Trump chief of staff staying, chides media for dissension tack.
Trump’s chief of staff admonishes media during news conference
Amid reports that President Trump is increasingly frustrated and angry in his job performance, the White House called in the Marines on Thursday in the form of chief of staff John F. Kelly, who chided the media for exaggerating dissension in the West Wing and said he’s not quitting his new post.
Mr. Kelly, a retired four-star Marine general, made a surprise appearance in the White House press briefing room to address the administration’s challenges head-on. He said he shares some of the president’s frustrations with the media.
“Although I read it all the time pretty consistently, I’m not quitting today,” Mr. Kelly told reporters tongue-in-cheek. “I just talked to the president, I don’t think I’m being fired today. I’m not so frustrated in this job that I’m thinking of leaving.”
The president brought in Mr. Kelly in late July from his job as Secretary of Homeland Security to replace Reince Priebus, who was ousted amid staff turmoil, turnover, legislative losses and a widely perceived lack of discipline in the West Wing. Since then, Mr. Kelly has moved to control the flow of information to the president, a traditional role of the chief of staff as gatekeeper.
“He’s one of the finest people I have ever had the privilege to know,” Mr. Trump said Thursday. “We are deeply fortunate that he is now here at the White House as our chief of staff.”
Mr. Kelly’s calm on-camera appearance came at a moment when the president is in the midst of numerous feuds, on social media or in person. In recent days he’s battled with Senate Foreign Relations Chairman Bob Corker, the Tennessee Republican who said Mr. Trump requires “adult day care;” with the mayor of hurricane-ravaged San Juan, Puerto Rico, who accused the president of “genocide” for the administration’s allegedly slow disaster response; with NBC News (Mr. Trump suggested the government revoke licensing over its “disgusting fake news;”) and with Secretary of State Rex W. Tillerson, who reportedly called Mr. Trump a “moron” and prompted a barb from the president that he would win an IQ test between the two.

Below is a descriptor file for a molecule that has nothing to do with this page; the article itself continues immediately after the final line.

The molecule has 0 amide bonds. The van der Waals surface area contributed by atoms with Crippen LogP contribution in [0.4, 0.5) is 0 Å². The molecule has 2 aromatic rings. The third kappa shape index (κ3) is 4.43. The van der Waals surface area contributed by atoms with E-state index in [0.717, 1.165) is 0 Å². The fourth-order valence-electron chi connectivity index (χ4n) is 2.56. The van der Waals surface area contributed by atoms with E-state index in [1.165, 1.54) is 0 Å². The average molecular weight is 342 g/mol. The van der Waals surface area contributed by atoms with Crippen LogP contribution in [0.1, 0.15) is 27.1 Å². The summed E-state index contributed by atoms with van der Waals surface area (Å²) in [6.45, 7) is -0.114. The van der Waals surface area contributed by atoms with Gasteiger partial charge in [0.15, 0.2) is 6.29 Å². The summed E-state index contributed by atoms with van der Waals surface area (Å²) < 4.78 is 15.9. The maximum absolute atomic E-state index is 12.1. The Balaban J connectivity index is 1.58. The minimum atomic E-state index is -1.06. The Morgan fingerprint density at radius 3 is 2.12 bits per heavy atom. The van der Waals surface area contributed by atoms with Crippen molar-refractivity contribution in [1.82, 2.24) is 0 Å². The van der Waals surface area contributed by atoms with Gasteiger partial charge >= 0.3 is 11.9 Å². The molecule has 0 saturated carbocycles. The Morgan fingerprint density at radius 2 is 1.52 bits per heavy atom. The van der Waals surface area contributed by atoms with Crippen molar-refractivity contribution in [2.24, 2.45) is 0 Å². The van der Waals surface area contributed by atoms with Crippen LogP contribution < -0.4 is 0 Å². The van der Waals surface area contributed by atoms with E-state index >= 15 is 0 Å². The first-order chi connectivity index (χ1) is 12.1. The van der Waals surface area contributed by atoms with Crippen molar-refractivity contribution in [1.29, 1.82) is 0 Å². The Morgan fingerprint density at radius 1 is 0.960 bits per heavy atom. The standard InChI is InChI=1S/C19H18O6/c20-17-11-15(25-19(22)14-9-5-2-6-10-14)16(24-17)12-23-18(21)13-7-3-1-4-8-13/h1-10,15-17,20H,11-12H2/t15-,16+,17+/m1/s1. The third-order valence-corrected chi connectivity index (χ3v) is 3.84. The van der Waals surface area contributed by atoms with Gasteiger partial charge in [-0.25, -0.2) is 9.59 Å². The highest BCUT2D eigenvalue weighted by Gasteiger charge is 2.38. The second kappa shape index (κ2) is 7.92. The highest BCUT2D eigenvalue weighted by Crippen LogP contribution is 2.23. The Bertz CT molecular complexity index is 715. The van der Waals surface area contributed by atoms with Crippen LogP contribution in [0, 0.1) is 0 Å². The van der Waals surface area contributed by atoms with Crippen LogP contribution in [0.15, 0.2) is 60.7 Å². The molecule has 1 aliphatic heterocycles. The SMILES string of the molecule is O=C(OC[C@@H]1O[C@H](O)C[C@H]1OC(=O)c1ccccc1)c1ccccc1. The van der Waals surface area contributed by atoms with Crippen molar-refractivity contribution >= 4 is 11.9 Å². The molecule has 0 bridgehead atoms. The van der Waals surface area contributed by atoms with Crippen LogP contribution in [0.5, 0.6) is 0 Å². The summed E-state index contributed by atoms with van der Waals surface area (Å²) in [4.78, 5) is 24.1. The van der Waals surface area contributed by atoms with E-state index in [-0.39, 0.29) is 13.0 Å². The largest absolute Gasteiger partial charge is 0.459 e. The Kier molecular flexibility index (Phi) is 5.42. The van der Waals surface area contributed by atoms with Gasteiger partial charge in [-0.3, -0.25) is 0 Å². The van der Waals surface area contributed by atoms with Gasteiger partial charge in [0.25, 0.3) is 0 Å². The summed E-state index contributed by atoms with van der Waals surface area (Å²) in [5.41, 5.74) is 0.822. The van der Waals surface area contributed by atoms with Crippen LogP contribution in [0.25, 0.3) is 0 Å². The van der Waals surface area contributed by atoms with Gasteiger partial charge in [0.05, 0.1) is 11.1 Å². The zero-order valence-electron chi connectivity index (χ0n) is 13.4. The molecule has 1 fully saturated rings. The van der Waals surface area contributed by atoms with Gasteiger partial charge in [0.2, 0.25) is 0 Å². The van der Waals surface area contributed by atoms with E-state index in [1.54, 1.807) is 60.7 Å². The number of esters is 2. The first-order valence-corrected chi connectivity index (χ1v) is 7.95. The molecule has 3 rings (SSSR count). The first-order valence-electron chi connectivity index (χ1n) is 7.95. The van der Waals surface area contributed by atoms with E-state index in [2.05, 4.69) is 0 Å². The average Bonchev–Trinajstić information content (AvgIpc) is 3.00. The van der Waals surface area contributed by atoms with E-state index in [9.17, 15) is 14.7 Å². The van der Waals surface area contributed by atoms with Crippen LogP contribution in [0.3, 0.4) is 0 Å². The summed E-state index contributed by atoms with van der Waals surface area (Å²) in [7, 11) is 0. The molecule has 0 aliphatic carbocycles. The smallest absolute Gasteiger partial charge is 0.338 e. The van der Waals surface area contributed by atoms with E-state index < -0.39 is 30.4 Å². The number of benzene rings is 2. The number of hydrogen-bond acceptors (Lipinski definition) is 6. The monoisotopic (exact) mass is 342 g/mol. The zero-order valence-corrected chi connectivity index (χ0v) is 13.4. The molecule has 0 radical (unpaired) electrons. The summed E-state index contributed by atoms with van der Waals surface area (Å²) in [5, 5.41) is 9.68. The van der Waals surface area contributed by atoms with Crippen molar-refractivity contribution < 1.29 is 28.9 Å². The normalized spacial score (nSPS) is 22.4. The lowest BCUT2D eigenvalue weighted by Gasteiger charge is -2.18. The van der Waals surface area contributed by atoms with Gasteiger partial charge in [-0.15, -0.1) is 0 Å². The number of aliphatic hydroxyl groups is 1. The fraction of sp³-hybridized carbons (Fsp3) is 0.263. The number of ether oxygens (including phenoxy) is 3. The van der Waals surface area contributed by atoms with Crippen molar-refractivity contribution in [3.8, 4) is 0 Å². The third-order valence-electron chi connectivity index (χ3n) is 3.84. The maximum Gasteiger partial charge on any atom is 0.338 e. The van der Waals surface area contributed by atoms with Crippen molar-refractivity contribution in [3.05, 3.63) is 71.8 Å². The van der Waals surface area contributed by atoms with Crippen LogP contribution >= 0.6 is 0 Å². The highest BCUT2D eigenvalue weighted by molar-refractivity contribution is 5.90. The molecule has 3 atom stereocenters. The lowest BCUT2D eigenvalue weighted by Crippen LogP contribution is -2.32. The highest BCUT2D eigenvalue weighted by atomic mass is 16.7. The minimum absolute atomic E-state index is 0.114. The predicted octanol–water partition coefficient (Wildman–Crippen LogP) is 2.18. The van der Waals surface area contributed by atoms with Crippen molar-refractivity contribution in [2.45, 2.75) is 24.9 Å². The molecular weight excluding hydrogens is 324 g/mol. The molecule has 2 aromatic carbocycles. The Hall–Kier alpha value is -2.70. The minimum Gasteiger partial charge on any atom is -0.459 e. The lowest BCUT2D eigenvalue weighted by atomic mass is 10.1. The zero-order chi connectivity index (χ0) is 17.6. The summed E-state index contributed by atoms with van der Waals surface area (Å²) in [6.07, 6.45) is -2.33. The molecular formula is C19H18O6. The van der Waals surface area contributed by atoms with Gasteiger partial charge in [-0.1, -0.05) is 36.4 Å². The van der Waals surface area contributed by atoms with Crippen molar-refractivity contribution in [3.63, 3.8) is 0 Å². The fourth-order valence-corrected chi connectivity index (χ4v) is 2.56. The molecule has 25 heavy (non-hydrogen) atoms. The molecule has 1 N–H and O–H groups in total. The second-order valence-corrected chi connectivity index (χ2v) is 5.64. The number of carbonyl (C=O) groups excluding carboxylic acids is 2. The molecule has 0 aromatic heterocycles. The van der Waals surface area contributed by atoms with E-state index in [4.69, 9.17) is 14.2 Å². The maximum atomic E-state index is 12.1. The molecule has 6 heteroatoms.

Media reports, citing mostly anonymous sources, have portrayed Mr. Trump as ready to blow his stack and in the grip of dark moods as his legislative agenda has stalled and he endorsed the losing candidate in an Alabama Senate race. Vanity Fair quoted a presidential friend saying Mr. Trump has griped that he “hates everybody in the White House.”
Against that chaotic tableau, Mr. Kelly sought to present a picture of low-key order.
But Mr. Kelly acknowledged that Mr. Trump, whom he called “a man of action,” is often frustrated with Washington.
“The Congress has been frustrating to him,” Mr. Kelly said. “Of course, our government is designed to be slow, and it is. I would say his great frustration is the process that he now finds himself, because in his view the solutions are obvious.”
He said the attributes that attracted many voters to Mr. Trump — a Washington outsider who is a businessman — also lead to some of the president’s exasperation with the job.
“Whether it’s tax cuts and tax reform, health care, infrastructure programs, strengthening our military — to him, these all seems like obvious things that need to be done to protect the American people, bring jobs back,” Mr. Kelly said. “These are all the things that he sees as vital to protect the American people or to advance the American economy or what not. And the process is so slow and so hard sometimes to deal with.”
He said he shares some of Mr. Trump’s vexation about the media.
“It is astounding to me how much is misreported,” Mr. Kelly said, advising reporters to “develop some better sources.”
Asked about the president’s feud with Mr. Corker, whom Mr. Trump called foolish, the chief of staff said, “He’s a straightforward guy, the president is. When members of Congress say things that are unfair or critical, the president has a right to defend himself.”
While critics have called for someone in the White House to control Mr. Trump’s Twitter account, Mr. Kelly said that’s not his job.
“I was not brought to this job to control anything but the flow of information to our president, so that he can make the best decisions,” Mr. Kelly said. “He’s a decisive guy. He’s a very thoughtful man. I can guarantee to you that he is now presented with options — well thought-out options. Those options are discussed in detail with his team. And then he comes up with the right decision.”
“This is the most important job I’ve ever had,” Mr. Kelly said. “I’m not frustrated. This is really, really hard work running the United States of America. There [were] an awful lot of things that, in my view, were kicked down the road that have come home to roost pretty much right now, that have to be dealt with.”
“It is astounding to me how much is misreported,” said White House Chief of Staff John F. Kelly. He told reporters to “develop some better sources.”